Sunday 16:00-16:30, repeated Thursday 16:00-16:30, except first Sunday in the month when it is replaced by Book Club.
Open Book spotlights new fiction and non-fiction, picks out the best of the paperbacks, talks to authors and publishers, and unearths lost masterpieces.
21 September 2008
Gilead author Marilynne Robinson on her new novel Home; Carmen Callil on the work of Irene Nemirovsky; and 500 years of book collecting.
Mariella Frostrup talks to the American writer Marilynne Robinson, whose Pulitzer prize-winning novel Gilead, about an elderly priest in small-town Iowa, had critics reaching for the superlatives. She explains why she's chosen to return to the same events in her new book, Home - and also reveals the reasons for the twenty-five year silence which followed the publication of her rapturously-received first book Housekeeping.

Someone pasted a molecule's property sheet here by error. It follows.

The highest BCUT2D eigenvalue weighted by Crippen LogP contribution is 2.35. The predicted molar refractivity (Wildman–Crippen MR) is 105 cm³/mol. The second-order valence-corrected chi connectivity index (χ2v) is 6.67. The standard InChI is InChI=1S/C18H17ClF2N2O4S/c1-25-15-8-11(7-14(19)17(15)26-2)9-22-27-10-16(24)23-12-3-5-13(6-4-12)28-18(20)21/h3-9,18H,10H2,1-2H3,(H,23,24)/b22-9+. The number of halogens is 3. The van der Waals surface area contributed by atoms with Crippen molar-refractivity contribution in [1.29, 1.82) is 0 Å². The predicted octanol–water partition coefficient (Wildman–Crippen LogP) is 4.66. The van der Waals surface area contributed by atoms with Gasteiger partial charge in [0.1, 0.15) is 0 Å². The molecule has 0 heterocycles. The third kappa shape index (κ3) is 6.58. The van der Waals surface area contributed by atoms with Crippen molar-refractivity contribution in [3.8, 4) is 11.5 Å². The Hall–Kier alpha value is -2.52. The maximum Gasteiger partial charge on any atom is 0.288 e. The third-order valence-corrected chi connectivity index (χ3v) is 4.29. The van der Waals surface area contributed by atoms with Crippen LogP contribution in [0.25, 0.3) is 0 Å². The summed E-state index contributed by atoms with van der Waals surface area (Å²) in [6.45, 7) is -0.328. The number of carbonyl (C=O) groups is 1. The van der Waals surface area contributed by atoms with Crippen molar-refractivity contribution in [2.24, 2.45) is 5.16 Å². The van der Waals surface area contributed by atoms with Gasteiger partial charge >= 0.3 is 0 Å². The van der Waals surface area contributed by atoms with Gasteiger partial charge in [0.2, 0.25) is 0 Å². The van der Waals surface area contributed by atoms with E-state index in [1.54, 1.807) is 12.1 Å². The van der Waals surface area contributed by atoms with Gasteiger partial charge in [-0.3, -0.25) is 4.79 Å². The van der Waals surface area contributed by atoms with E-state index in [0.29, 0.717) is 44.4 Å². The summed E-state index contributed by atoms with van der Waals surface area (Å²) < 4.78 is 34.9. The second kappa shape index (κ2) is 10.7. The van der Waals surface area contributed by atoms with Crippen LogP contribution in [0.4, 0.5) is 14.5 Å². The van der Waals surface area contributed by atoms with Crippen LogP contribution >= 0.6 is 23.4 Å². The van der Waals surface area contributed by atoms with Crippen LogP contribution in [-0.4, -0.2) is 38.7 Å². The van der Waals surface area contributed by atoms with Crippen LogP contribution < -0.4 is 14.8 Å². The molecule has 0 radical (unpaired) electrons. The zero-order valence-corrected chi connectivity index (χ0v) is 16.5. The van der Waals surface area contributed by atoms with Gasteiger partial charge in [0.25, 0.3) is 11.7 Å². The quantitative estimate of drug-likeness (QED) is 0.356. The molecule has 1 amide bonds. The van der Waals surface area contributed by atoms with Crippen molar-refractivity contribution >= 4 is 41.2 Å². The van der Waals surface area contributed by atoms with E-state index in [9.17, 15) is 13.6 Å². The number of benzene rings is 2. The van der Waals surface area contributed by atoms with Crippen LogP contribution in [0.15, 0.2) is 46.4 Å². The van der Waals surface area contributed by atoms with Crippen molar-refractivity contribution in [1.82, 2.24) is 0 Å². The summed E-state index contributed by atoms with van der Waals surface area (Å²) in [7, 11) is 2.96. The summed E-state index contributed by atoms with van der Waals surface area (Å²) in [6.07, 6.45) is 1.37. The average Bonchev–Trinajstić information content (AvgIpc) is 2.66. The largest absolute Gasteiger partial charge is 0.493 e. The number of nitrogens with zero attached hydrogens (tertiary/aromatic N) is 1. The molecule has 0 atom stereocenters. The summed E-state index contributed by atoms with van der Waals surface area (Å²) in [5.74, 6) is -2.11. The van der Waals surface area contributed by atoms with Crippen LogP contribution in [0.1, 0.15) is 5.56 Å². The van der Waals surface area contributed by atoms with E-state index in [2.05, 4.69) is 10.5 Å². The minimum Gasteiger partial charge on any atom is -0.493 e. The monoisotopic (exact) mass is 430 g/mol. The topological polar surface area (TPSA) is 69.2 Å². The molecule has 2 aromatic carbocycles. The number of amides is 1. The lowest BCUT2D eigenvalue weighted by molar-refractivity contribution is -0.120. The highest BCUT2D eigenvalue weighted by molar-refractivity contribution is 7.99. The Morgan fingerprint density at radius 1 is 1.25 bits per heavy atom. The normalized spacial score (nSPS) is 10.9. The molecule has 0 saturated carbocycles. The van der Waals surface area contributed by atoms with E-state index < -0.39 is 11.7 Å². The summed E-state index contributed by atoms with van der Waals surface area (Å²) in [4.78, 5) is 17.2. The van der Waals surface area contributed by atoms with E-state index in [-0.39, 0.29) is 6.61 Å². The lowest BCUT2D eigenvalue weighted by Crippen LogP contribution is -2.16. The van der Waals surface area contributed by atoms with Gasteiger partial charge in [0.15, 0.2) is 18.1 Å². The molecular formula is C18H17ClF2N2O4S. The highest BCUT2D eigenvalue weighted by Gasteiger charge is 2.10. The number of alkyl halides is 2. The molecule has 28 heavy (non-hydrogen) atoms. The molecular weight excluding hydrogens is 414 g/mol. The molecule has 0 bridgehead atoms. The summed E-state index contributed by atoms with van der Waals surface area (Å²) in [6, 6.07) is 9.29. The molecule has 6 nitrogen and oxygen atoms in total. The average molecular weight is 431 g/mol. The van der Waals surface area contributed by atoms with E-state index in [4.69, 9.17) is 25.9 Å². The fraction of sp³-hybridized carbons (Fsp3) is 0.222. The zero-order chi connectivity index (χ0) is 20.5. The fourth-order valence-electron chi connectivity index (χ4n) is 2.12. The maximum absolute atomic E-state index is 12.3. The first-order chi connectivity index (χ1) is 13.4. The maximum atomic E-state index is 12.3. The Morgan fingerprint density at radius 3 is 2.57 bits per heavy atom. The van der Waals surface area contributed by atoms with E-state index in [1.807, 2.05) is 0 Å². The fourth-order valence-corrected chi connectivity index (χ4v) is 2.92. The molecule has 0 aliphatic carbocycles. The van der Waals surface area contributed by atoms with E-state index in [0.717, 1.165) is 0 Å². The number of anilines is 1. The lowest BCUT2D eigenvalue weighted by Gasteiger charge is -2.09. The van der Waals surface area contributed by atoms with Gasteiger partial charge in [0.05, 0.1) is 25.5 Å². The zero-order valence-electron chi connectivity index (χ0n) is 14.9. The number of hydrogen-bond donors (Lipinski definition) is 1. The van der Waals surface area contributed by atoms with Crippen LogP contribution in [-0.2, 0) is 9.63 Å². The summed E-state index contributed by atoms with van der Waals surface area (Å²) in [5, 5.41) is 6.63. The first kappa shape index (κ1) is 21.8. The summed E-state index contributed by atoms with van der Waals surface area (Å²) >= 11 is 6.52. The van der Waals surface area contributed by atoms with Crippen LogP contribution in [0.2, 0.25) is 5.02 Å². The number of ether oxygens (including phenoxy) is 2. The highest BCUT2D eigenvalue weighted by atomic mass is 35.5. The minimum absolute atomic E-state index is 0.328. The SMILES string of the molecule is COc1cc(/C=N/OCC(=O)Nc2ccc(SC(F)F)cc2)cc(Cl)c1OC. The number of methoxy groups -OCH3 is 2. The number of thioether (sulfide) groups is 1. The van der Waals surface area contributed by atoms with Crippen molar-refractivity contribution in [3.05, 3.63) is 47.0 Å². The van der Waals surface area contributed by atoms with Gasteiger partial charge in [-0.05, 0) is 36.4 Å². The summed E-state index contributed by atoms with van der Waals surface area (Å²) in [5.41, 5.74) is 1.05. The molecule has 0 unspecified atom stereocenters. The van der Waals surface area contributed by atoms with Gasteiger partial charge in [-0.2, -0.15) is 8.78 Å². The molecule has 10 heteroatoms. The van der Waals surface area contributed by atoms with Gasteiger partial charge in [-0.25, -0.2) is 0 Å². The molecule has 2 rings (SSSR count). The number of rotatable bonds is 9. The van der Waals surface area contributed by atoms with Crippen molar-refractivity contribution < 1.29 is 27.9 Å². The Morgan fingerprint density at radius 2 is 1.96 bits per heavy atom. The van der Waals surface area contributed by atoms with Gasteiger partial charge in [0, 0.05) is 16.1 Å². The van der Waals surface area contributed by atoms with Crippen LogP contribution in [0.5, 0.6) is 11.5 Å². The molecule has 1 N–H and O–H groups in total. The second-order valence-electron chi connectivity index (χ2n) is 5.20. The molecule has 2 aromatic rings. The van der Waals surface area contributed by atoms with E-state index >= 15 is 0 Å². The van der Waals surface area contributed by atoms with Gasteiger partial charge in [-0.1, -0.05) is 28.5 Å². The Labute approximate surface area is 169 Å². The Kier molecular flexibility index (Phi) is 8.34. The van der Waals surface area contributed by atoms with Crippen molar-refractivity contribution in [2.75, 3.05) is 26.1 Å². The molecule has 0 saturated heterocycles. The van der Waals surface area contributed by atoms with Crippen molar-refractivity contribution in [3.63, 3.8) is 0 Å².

Marilynne Robinson: Home is published by Virago
David Foster Wallace
The book critic John Freeman joins Mariella to pay tribute to the work and lasting influence of the novelist David Foster Wallace, who died this week, aged 46.
Margaret Willes, the author of a new history of book culture, and the novelist Iain Sinclair discuss the history and quirks of book collectors, from 16th-century aristocrats to modern-day bibliomanes.
Margaret Willes: Reading Matters is published by Yale University Press.
The writer and founder of Virago Carmen Callil joins Mariella to give a reader's guide to the work of Irene Nemirovsky, whose rediscovered 1942 novel Suite Francaise caused a literary sensation when first published a few years ago.
Irene Nemirovsky (trans: Sandra Smit): All Our Worldly Goods is published next month by Chatto and Windus